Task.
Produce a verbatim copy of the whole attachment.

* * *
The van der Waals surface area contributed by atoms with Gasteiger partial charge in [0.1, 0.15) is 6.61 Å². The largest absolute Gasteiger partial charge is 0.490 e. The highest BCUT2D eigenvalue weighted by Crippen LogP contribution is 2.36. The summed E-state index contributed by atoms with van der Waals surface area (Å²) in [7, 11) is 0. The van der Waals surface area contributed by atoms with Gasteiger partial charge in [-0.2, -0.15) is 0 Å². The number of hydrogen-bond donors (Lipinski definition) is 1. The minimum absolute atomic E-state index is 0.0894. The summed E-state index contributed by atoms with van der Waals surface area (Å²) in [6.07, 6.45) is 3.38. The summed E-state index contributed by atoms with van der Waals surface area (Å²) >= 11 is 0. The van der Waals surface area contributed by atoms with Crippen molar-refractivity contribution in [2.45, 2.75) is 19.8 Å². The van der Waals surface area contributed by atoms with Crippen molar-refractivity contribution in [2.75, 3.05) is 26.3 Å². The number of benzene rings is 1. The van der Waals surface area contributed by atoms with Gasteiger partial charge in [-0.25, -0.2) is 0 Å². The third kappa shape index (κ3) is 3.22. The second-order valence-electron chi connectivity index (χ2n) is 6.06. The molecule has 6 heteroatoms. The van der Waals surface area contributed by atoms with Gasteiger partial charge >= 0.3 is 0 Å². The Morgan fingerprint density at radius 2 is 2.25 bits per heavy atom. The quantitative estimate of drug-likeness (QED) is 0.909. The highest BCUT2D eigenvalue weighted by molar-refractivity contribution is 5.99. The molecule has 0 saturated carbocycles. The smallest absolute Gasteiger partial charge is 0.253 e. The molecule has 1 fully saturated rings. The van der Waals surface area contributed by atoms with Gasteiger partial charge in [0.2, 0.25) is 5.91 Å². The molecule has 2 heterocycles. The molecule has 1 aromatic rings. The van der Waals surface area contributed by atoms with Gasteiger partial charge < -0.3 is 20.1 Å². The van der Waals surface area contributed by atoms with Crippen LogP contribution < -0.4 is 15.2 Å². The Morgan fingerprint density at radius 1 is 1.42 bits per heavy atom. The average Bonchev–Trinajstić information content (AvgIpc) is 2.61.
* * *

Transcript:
The van der Waals surface area contributed by atoms with Gasteiger partial charge in [0.1, 0.15) is 6.61 Å². The largest absolute Gasteiger partial charge is 0.490 e. The highest BCUT2D eigenvalue weighted by Crippen LogP contribution is 2.36. The summed E-state index contributed by atoms with van der Waals surface area (Å²) in [7, 11) is 0. The van der Waals surface area contributed by atoms with Gasteiger partial charge in [-0.2, -0.15) is 0 Å². The number of hydrogen-bond donors (Lipinski definition) is 1. The minimum absolute atomic E-state index is 0.0894. The summed E-state index contributed by atoms with van der Waals surface area (Å²) in [6.07, 6.45) is 3.38. The summed E-state index contributed by atoms with van der Waals surface area (Å²) >= 11 is 0. The van der Waals surface area contributed by atoms with Crippen molar-refractivity contribution in [2.45, 2.75) is 19.8 Å². The van der Waals surface area contributed by atoms with Crippen molar-refractivity contribution in [2.75, 3.05) is 26.3 Å². The number of benzene rings is 1. The van der Waals surface area contributed by atoms with Gasteiger partial charge in [-0.25, -0.2) is 0 Å². The third kappa shape index (κ3) is 3.22. The second-order valence-electron chi connectivity index (χ2n) is 6.06. The molecule has 6 heteroatoms. The van der Waals surface area contributed by atoms with Gasteiger partial charge >= 0.3 is 0 Å². The Morgan fingerprint density at radius 2 is 2.25 bits per heavy atom. The quantitative estimate of drug-likeness (QED) is 0.909. The highest BCUT2D eigenvalue weighted by molar-refractivity contribution is 5.99. The molecule has 0 saturated carbocycles. The smallest absolute Gasteiger partial charge is 0.253 e. The molecule has 1 fully saturated rings. The van der Waals surface area contributed by atoms with Gasteiger partial charge in [0.2, 0.25) is 5.91 Å². The molecule has 2 heterocycles. The molecule has 1 aromatic rings. The van der Waals surface area contributed by atoms with Gasteiger partial charge < -0.3 is 20.1 Å². The van der Waals surface area contributed by atoms with Crippen LogP contribution < -0.4 is 15.2 Å². The Morgan fingerprint density at radius 1 is 1.42 bits per heavy atom. The average Bonchev–Trinajstić information content (AvgIpc) is 2.61.